AVALANCHE, FALL, INADEQUATE EQUIPMENT Quebec, Charlevoix Mountains, Montagne Blanche
At 1515 on March 3, 1985, a party of experienced skiers was approaching base camp at the end of a tour around Montagne Blanche. They were on a ski-mountaineering training exercise, but had decided not to ascend the mountain because of high winds, estimated at 70 km/h. They were on a gentle slope around 500 meters elevation, near the tree line, just above a steeper slope that was clear of trees, and which seemed to be inviting a downhill run. One skier (23) started down, followed by a second, Jacques (24), who fell on the slope one third of the way down. Another skier (23) started down, triggering an avalanche near the top of the slope. The avalanche swept over Jacques and buried him before he had time to get up. It then caught the lower skier, but he was carried to the bottom of the slope unharmed. The snow finally came to rest in the form of thick blocks that looked like seracs packed together.
The trip leader closed the slope to further skiing, and organized a search, using everyone present. The searchers lined up facing downhill, and probed with skis, starting from where Jacques was last seen. Within ten minutes, they found one of his skis. They continued to dig. Occasionally they detected something beneath the snow, which, on excavation, proved to be a buried tree. The wind became all the more biting after sunset, with a temperature of -25°C. Three of the searchers had frozen feet. Finally, at 1915, well after dark, the search was abandoned, since there was no longer any hope of finding Jacques alive. The trip leader had retained all 12 people for the search while there was still any possibility of finding Jacques alive, but now he sent two messengers to Anse St. Jean, two hours away.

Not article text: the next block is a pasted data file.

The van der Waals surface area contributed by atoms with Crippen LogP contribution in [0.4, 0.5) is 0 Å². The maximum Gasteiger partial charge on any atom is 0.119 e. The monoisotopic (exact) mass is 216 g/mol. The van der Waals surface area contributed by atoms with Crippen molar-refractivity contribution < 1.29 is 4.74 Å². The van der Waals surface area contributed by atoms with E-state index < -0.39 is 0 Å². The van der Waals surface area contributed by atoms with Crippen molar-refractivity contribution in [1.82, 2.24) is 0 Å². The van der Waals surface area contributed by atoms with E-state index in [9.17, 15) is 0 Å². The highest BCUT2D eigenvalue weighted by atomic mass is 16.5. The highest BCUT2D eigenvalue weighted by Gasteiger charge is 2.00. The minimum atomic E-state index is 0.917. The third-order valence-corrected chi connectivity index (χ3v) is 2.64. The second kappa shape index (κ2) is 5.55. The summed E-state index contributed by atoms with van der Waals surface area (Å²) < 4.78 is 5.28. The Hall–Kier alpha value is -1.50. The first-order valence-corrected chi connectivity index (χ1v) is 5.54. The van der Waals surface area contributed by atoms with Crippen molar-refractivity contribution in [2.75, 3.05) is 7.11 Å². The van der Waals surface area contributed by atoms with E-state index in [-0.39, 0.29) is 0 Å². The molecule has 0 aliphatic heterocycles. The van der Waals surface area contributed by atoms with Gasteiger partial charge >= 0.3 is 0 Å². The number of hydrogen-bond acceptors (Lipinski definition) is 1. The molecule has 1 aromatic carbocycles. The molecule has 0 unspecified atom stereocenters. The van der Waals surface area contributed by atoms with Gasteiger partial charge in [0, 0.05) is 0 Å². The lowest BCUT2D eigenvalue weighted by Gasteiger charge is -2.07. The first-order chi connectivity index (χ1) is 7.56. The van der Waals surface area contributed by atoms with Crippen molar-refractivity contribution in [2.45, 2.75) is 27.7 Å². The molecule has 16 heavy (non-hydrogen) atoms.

The next morning, the Quebec Provincial Police sent a helicopter with a search dog and its handler. They found Jacques’ body lying face down under two meters of snow in the place where he had fallen, eight meters uphill from where his ski had been found. (Source: Jean Rondeau, Federation Quebecoise de la Montagne)
There had been rain the day before the accident, followed by temperatures falling to -20°C the day of the accident. The snow was 1.5 meters deep at the crest of the slope, where it parted, exposing ice-covered rock. The skier was particularly unfortunate to have fallen just before the avalanche swept over him.
Probing with two-meter skis is clearly inadequate when the victim is two meters beneath
the snow surface. Recommendations for the future: more avalanche instruction, avalanche radio beacons, avalanche-probe ski poles. (Source: Jean Rendeau, Federation Quebecoise de la Montagne)